But His Countrymen, Although
Cherishing The Same Principles, And Full Of The Same Uncharitableness,
Seldom Have The Courage To Give Vent To Their Feelings, And To Follow
The Example Of The Saint.
None of those genuine popular commotions,
which were once so frequent in Europe, when the members of the reigning
church saw individuals of a rival persuasion extending their influence,
are now witnessed in the East.
Whatever may be thought of it in a moral
point of view, we must respect the energy of a man who enters headlong
into a contention, of at least uncertain issue, and generally
detrimental to his own worldly interests, merely because he fancies or
believes that his religious duty commands his exertions. The Moslim of
the Turkish empire, as far as I have had an opportunity of remarking,
easily suppresses his feelings, his passions, the dictates of his
conscience, and what he supposes agreeable to the will of the Almighty,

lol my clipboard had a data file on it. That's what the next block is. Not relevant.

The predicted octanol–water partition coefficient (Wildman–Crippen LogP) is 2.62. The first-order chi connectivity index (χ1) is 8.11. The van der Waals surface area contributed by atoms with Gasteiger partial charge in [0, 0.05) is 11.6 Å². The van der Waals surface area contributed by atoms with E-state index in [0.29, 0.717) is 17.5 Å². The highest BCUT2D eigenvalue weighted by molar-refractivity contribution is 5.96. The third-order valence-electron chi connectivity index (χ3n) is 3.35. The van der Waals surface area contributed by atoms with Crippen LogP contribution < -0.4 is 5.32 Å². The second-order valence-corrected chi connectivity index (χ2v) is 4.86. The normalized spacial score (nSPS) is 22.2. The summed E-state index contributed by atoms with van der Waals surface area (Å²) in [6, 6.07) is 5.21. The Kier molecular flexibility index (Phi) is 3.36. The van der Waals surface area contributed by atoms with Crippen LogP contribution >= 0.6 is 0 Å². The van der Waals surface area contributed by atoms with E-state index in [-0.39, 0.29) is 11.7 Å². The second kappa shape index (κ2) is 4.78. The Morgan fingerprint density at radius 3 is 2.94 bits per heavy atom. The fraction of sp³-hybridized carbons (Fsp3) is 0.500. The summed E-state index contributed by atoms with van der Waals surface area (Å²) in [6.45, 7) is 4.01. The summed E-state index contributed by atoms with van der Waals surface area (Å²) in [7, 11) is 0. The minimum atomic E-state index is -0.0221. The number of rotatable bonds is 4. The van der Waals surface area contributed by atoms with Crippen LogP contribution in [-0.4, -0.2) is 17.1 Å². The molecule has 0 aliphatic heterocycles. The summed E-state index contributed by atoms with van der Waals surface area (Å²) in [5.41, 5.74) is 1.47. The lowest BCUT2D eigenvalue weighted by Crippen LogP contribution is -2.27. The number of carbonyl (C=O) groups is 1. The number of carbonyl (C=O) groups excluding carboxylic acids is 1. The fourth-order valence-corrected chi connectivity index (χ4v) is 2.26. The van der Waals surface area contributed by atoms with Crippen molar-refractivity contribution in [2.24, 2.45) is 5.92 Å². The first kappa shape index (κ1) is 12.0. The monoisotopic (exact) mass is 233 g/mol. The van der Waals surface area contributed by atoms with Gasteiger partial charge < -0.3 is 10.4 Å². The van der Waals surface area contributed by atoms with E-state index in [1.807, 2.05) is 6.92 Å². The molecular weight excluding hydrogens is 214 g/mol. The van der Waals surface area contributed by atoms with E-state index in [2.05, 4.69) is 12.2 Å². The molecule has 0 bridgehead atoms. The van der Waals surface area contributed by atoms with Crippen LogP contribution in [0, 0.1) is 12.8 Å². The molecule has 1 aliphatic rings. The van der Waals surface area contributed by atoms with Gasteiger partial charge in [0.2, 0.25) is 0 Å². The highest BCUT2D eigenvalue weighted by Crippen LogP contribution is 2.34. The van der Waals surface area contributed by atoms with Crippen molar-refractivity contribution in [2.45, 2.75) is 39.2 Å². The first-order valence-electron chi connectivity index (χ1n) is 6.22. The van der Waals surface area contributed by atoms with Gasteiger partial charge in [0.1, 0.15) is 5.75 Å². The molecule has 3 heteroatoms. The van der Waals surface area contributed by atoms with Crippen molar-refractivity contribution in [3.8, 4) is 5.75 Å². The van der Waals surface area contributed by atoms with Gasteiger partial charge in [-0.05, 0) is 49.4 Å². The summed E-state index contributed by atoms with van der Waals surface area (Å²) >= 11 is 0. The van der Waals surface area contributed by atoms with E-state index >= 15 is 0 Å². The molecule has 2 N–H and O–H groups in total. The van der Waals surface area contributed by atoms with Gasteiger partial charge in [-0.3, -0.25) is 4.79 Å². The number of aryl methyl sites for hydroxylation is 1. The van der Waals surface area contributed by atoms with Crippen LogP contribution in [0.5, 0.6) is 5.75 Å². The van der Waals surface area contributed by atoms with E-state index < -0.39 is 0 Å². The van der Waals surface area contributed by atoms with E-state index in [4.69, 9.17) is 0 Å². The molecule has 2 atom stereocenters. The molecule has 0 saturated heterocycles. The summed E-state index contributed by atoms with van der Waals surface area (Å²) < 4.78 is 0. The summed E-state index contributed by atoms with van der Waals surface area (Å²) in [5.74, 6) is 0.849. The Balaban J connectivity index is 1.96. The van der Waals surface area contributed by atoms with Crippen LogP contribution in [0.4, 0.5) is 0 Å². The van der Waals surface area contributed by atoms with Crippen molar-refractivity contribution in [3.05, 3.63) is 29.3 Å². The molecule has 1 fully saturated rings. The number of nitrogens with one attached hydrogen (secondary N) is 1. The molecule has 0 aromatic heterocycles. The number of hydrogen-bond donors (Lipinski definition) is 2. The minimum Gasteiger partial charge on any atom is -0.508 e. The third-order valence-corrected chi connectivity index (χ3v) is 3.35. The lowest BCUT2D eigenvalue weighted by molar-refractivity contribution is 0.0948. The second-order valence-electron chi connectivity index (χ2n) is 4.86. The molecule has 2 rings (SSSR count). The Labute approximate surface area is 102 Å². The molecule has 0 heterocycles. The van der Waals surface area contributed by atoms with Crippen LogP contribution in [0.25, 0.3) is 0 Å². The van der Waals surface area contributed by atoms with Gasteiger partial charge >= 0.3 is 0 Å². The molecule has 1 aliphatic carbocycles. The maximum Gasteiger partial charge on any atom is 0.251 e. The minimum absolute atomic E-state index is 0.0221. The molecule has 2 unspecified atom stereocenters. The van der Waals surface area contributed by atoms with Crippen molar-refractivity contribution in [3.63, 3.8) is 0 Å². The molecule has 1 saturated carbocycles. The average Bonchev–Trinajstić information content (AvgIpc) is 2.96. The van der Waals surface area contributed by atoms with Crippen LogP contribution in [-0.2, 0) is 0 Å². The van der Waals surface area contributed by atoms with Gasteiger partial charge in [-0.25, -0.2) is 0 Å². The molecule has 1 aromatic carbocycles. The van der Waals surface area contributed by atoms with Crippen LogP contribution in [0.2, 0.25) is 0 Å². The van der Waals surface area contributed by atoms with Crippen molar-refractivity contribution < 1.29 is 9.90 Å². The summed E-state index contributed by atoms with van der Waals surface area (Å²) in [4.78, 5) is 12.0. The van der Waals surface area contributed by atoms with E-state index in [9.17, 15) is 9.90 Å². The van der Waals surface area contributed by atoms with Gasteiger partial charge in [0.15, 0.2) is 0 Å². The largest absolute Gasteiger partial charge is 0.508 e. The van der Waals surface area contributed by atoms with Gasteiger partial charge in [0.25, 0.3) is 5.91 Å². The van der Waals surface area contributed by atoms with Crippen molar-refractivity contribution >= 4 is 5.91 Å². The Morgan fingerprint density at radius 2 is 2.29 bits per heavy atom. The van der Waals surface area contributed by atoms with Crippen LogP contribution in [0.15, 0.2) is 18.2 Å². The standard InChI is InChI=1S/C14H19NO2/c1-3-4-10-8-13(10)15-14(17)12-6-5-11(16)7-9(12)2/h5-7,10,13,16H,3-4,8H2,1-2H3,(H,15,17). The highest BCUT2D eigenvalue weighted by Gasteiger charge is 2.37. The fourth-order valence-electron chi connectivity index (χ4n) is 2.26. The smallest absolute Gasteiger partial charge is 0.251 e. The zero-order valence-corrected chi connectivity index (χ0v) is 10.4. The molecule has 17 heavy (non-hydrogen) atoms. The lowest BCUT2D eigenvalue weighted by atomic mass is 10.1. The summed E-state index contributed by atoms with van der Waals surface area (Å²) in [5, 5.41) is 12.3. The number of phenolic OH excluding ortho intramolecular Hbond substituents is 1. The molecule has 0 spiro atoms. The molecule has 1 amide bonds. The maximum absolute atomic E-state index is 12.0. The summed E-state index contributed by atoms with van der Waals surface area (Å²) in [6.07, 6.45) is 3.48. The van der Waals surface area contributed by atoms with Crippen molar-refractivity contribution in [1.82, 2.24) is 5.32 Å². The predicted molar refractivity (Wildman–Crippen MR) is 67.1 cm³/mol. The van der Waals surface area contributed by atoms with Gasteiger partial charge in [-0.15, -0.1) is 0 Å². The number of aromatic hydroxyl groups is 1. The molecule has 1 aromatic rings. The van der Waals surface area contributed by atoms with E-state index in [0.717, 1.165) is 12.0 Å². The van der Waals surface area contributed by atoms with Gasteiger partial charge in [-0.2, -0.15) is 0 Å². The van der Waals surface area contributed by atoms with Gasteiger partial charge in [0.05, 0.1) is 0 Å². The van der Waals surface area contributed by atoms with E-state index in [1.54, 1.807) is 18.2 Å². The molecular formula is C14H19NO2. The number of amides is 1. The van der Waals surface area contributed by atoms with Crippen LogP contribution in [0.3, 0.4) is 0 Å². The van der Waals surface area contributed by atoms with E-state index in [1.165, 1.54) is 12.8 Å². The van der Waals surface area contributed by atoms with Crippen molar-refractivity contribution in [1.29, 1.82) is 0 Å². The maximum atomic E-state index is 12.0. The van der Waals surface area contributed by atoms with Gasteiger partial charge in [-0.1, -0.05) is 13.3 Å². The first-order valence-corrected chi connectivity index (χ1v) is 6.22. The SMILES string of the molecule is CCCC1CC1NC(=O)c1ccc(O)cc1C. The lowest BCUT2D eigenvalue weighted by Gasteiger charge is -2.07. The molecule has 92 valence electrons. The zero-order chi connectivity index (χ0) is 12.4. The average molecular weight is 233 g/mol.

at the dictates of his interest, or according to the wish or example of
the ruling power.
In the time of the Sherif, Christians were often ill treated at Djidda;
they could not wear the European dress, or approach the quarter of the
town situated towards the gate of Mekka. But since the arrival of
Mohammed Aly's army, they walk about, and dress as they like. In
December 1814, when two Englishmen passed the gate of Mekka on a walk
round the town, (the first persons, probably, in a
[p.208] European dress, who had ever passed the holy boundary,) a woman
was heard to exclaim, "Truly the world must be near its end, if Kafirs
(or infidels) dare to tread upon this ground!" Even now, if a Christian
dies there, it is not permitted that he should be interred on shore; the
body is carried to a small desert island in the harbour.
Enter page number
Page 290 of 669
Words from 78951 to 79261